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In Neil Gaiman’s Norse Mythology, the gods are tragic and petty

Norse Mythology, by Neil Gaiman W. W. Norton & Company
Constance Grady is a senior correspondent on the Culture team for Vox, where since 2016 she has covered books, publishing, gender, celebrity analysis, and theater.

The first time Neil Gaiman wrote about the Norse gods, they were the con men at the heart of American Gods, subsisting off petty grifts in belief-starved America. Now, with Starz’s anticipated TV adaptation of American Gods set to debut later this year, Gaiman has returned to the Norse myth cycle in Norse Mythology, a kind of D'Aulaires-style book of Norse myths that gives them the structure of a story.

It’s no wonder Gaiman turns to the Norse gods over and over again, because they have one of the most appealingly bloody and petty mythologies of any pantheon out there. Loki, the trickster, is forever murdering and maiming for the sheer glee of it. Thor, the god of thunder, endlessly bashes heads with his hammer at the slightest offense. Odin, the All-Father, thinks nothing of plucking out his own eye.



And Norse mythology has been increasingly in vogue over the past few years, perhaps as a side effect of the popularity of Marvel’s Thor movie franchise. In books, the most beautiful and stirring of the recent retellings is A.S. Byatt’s Ragnarok, the story of the apocalyptic destruction of the gods. Byatt’s Ragnarok is lyrical and positively teeming with imagery: As you read, you can vividly imagine the dripping maw of Fenrir the wolf as he prepares to swallow the world, the sea frothing around the Midgard Serpent as she frolics in destruction.

But Ragnarok is uninterested in story and the satisfactions of narrative, which Byatt considers to be counterproductive to the project of myth. “Myths are often unsatisfactory, even tormenting,” she writes. “They shape different parts of the world inside our heads, and they shape them not as pleasures, but as encounters with the inapprehensible.”

Gaiman holds the opposite view. He thinks that myths do tell satisfying stories, and that the Norse myths are more satisfying than most, because of the promise of the apocalypse in Ragnarok. “Ragnarok,” he writes in Norse Mythology’s introduction, “made the Norse world linger for me, seem strangely present and current, while other, better-documented systems of belief felt as if they were part of the past, old things.”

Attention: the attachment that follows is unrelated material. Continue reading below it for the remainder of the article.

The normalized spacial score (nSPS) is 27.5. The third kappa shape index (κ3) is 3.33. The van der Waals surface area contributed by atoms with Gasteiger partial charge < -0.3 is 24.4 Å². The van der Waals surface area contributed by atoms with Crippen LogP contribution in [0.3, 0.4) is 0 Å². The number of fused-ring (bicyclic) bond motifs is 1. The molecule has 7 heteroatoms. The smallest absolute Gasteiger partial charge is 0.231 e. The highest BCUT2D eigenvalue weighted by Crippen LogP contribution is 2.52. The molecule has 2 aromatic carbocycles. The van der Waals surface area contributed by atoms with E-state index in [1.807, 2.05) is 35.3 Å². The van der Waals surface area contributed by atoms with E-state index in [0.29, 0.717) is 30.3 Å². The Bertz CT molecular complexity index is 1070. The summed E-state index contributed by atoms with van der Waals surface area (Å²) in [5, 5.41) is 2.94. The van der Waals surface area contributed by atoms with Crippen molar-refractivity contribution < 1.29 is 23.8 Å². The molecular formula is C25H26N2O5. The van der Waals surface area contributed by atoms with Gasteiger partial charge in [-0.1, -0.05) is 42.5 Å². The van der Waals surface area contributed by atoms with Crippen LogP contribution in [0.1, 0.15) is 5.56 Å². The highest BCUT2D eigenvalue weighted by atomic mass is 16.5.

And so Norse Mythology, in contrast to Byatt’s Ragnarok, is determinedly a collection of stories with narrative arcs and conclusions, peopled with characters who have consistent, coherent psychologies. Gaiman’s voice is not so much heightened and lyrical as it is grounded and calm, with a wry, ironic sense of humor that spills over into the characters’ dialogue.

Loki spins his lies with an oily, winking smoothness. Thor is straightforward and single-minded. And even the gods who feature only briefly in these retellings have distinctive voices. (“I hate you so much,” says Freya sardonically to Loki, after one of his schemes gets her engaged to a frost giant.) As in nearly all retellings of Norse mythology, Loki is the star here: His love of chaos is the narrative engine that sets each story in motion, and watching him lie his way out of trouble and then back into it again is one of the chief pleasures of this book.

Shaping every narrative arc is the knowledge that Ragnarok is coming, and that with each myth the gods bring themselves closer to their own destruction. And that foreknowledge, as Gaiman says, is what makes the gods “tragic heroes, tragic villains.”

But all the same, they remain true to their essential natures: Tragic they may be, but they are also, as they always have been, petty. Odin farts the mead of poetry into a giant’s face (and thus creates bad poetry). Loki shaves off the goddess Sif’s hair because “[i]t was funny. I was drunk.” The gods join together to bind Fenrir the wolf, who trusts them, with treachery: It’s a tragic moment, because the betrayal is what leads Fenrir to swallow the world, but it’s also petty, because after they tie up Fenrir they all stand around mocking him for a while.

Throughout the book, Gaiman keeps his characters walking a fine line: They are powerful and immortal and divine and tragic, but they are also childish and peevish and petty. That tension is part of what powers the stories as they move, inexorably, toward Ragnarok and the apocalypse, and it’s how Gaiman plays between the two extremes that keeps this retelling fresh, vital, and compelling.

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